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Colorado State University

When Darryl speaks, it is evident that he has found his life’s calling. His enthusiasm and excitement for his profession as an electronic engineer bubbles to the surface.

Darryl grew up in Farmington, New Mexico, and after high school enlisted in the U.S. Navy, where he discovered a love of aircraft and electronics. Recognizing that his passion would make an excellent career choice, but short on money, Darryl enrolled at San Juan College after his discharge. Darryl says this choice enabled him to live at home while saving to go to a four-year school to complete his bachelor’s degree.

Darryl’s family encouraged him all the way. His mother helped him financially when she could, but Daryl says he still needed financial assistance. He applied to the American Indian College Fund and received a Ford scholarship.

“I had all of the dedication, determination, and will to finish college, but without money, I couldn’t do it,” he says. “I learned not to give up—to be passionate about my dream. I sought financial support by applying for as many scholarships as I could; mentor support by getting to know my professors; and I was passionate about my dream.”

Darryl graduated from Colorado State University with a B.S. in electrical engineering. He now works for the U.S. Air Force at Edwards Air Force base in California as a civilian employee as a testing engineer. He designs tests for aircraft systems and verifies and evaluates aircraft systems to determine that they meet specifications, and also to ensure the design and parts are in working order before they are deployed.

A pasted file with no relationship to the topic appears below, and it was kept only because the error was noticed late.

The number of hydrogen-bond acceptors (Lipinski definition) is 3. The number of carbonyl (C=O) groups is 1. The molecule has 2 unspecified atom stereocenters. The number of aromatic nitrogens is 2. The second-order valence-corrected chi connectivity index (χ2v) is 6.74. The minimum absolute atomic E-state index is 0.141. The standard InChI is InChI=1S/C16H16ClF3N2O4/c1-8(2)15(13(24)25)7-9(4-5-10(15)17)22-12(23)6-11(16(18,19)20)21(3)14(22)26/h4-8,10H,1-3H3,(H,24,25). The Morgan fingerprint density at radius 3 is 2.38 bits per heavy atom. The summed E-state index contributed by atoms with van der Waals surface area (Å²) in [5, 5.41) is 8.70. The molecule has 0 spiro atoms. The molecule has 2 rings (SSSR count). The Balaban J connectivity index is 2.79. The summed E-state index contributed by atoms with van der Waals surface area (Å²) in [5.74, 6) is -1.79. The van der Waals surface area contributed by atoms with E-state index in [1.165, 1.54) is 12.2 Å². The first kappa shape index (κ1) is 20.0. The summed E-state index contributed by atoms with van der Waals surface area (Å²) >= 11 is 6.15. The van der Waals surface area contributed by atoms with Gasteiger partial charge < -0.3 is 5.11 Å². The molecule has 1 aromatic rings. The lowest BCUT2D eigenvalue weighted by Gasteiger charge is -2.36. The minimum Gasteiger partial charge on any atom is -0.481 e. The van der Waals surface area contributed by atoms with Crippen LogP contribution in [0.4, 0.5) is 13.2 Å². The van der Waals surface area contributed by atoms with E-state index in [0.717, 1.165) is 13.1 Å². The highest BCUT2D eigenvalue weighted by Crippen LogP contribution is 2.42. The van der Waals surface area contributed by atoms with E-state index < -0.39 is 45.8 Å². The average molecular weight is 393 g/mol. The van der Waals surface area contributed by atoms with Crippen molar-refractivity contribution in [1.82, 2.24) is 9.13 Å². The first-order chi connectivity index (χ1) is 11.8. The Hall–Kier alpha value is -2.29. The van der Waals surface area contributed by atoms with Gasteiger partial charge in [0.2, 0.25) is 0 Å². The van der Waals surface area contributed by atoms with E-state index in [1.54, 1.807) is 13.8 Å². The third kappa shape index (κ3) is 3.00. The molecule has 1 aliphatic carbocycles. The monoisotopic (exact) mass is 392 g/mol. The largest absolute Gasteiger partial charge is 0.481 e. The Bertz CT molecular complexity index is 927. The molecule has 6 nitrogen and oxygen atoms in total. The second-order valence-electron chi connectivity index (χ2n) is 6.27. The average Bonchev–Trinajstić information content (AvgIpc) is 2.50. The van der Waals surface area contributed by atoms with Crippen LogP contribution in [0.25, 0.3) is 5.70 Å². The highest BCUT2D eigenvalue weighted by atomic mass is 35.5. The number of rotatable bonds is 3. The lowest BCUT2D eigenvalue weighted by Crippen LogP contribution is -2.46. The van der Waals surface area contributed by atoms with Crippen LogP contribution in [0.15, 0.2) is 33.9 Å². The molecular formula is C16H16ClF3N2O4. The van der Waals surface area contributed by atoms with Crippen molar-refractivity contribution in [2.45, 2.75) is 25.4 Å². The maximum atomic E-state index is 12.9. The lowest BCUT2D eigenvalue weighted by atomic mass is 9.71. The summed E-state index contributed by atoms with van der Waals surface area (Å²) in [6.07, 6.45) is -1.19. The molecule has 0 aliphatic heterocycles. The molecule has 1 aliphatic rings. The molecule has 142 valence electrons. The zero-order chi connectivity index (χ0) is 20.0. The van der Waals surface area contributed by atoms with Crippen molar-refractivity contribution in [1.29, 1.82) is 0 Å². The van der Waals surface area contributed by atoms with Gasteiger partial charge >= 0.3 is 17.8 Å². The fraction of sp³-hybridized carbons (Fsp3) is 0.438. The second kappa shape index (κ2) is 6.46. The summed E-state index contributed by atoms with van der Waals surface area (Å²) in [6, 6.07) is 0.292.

Darryl is responsible for all aspects of the aircraft from the radar systems to the engine to the electronic warfare systems.

In addition to the emotional and financial support of his family, financial support from the American Indian College Fund, and the support of his professors, Darryl says it was important to his success to find other Natives to relate to on campus. “CSU has a large cultural center, and there I met with other Natives as well as other groups. We were all able to support each other to make the campus seem more like home,” he says.

Darryl adds, “I was passionate about my dreams. That is my advice to others—be passionate. Things will be hard but you can succeed.”


06-09-2011 at 9:18 AM
Awesome! I wish the 60's & 70's HS counselors did a better job for us & opened our eyes to the myriad of opportunities. They sent us to training for non-technical jobs as if we couldn't think!
06-14-2011 at 9:15 AM
Louis Perosi
I want to raise contributions for native American indians through a unique kiosk I invented and filed a patent on. The kiosk is intended to sit in a an Indian casino mand raise money for Indian projects by asking players to insert slot vouchers worth only $0.20 or less instaed of throwing them away. I wanted to know if you could join me on this quest and help me contact the right people. Thank you.
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